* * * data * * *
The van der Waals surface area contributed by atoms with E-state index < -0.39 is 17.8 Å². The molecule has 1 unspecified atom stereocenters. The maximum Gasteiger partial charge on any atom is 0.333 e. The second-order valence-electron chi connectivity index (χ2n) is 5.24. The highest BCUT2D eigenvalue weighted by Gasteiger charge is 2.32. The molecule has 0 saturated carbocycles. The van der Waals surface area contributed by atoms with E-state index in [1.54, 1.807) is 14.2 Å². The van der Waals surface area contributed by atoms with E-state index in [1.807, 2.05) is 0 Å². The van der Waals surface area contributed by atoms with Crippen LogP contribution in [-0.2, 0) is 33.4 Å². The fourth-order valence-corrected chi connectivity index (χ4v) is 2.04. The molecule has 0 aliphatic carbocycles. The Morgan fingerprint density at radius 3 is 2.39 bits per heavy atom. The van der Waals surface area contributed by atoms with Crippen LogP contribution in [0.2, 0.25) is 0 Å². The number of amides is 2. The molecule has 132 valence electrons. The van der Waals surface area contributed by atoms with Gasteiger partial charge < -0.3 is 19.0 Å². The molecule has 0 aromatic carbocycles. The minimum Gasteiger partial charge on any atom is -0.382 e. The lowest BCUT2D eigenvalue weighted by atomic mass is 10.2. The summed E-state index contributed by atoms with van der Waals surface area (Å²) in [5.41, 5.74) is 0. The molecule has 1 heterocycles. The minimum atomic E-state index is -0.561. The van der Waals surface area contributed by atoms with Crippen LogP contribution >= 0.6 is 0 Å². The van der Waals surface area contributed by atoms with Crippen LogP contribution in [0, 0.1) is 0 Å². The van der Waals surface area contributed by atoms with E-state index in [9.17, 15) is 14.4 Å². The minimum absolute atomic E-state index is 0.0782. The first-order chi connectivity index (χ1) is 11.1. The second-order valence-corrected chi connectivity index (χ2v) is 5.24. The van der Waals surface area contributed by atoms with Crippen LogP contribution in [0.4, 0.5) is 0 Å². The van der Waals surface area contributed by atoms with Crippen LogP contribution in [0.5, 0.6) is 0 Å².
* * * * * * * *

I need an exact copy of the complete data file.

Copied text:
The van der Waals surface area contributed by atoms with E-state index < -0.39 is 17.8 Å². The molecule has 1 unspecified atom stereocenters. The maximum Gasteiger partial charge on any atom is 0.333 e. The second-order valence-electron chi connectivity index (χ2n) is 5.24. The highest BCUT2D eigenvalue weighted by Gasteiger charge is 2.32. The molecule has 0 saturated carbocycles. The van der Waals surface area contributed by atoms with E-state index in [1.54, 1.807) is 14.2 Å². The van der Waals surface area contributed by atoms with E-state index in [1.807, 2.05) is 0 Å². The van der Waals surface area contributed by atoms with Crippen LogP contribution in [-0.2, 0) is 33.4 Å². The fourth-order valence-corrected chi connectivity index (χ4v) is 2.04. The molecule has 0 aliphatic carbocycles. The Morgan fingerprint density at radius 3 is 2.39 bits per heavy atom. The van der Waals surface area contributed by atoms with Crippen LogP contribution in [0.2, 0.25) is 0 Å². The number of amides is 2. The molecule has 132 valence electrons. The van der Waals surface area contributed by atoms with Gasteiger partial charge < -0.3 is 19.0 Å². The molecule has 0 aromatic carbocycles. The minimum Gasteiger partial charge on any atom is -0.382 e. The lowest BCUT2D eigenvalue weighted by atomic mass is 10.2. The summed E-state index contributed by atoms with van der Waals surface area (Å²) in [5.41, 5.74) is 0. The molecule has 1 heterocycles. The minimum atomic E-state index is -0.561. The van der Waals surface area contributed by atoms with Crippen LogP contribution >= 0.6 is 0 Å². The van der Waals surface area contributed by atoms with Crippen LogP contribution in [0, 0.1) is 0 Å². The van der Waals surface area contributed by atoms with E-state index in [9.17, 15) is 14.4 Å². The minimum absolute atomic E-state index is 0.0782. The first-order chi connectivity index (χ1) is 11.1. The second-order valence-corrected chi connectivity index (χ2v) is 5.24. The van der Waals surface area contributed by atoms with Crippen LogP contribution in [0.4, 0.5) is 0 Å². The van der Waals surface area contributed by atoms with Crippen LogP contribution in [0.5, 0.6) is 0 Å².